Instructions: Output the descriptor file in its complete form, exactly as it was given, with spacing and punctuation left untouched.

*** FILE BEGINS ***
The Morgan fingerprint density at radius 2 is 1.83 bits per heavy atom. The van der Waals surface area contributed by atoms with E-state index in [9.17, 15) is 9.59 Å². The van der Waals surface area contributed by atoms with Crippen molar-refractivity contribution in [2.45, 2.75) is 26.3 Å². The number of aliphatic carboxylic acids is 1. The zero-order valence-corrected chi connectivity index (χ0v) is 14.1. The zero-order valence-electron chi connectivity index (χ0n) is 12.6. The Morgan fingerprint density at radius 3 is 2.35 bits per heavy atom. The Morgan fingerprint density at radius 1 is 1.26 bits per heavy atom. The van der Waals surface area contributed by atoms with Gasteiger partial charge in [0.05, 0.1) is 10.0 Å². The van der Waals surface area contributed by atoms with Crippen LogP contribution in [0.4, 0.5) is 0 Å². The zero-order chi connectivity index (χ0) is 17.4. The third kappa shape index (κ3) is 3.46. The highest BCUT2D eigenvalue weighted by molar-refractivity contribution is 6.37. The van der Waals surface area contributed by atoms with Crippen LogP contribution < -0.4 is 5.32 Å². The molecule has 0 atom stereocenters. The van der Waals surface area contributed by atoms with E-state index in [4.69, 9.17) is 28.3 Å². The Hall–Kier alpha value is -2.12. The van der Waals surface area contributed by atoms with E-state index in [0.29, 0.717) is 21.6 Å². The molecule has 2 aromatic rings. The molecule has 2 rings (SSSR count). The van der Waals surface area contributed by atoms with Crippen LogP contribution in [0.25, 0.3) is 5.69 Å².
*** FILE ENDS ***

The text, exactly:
The Morgan fingerprint density at radius 2 is 1.83 bits per heavy atom. The van der Waals surface area contributed by atoms with E-state index in [9.17, 15) is 9.59 Å². The van der Waals surface area contributed by atoms with Crippen molar-refractivity contribution in [2.45, 2.75) is 26.3 Å². The number of aliphatic carboxylic acids is 1. The zero-order valence-corrected chi connectivity index (χ0v) is 14.1. The zero-order valence-electron chi connectivity index (χ0n) is 12.6. The Morgan fingerprint density at radius 3 is 2.35 bits per heavy atom. The Morgan fingerprint density at radius 1 is 1.26 bits per heavy atom. The van der Waals surface area contributed by atoms with Gasteiger partial charge in [0.05, 0.1) is 10.0 Å². The van der Waals surface area contributed by atoms with Crippen LogP contribution in [0.4, 0.5) is 0 Å². The zero-order chi connectivity index (χ0) is 17.4. The third kappa shape index (κ3) is 3.46. The highest BCUT2D eigenvalue weighted by molar-refractivity contribution is 6.37. The van der Waals surface area contributed by atoms with Crippen LogP contribution < -0.4 is 5.32 Å². The molecule has 0 atom stereocenters. The van der Waals surface area contributed by atoms with E-state index in [4.69, 9.17) is 28.3 Å². The Hall–Kier alpha value is -2.12. The van der Waals surface area contributed by atoms with E-state index in [0.29, 0.717) is 21.6 Å². The molecule has 2 aromatic rings. The molecule has 2 rings (SSSR count). The van der Waals surface area contributed by atoms with Crippen LogP contribution in [0.25, 0.3) is 5.69 Å².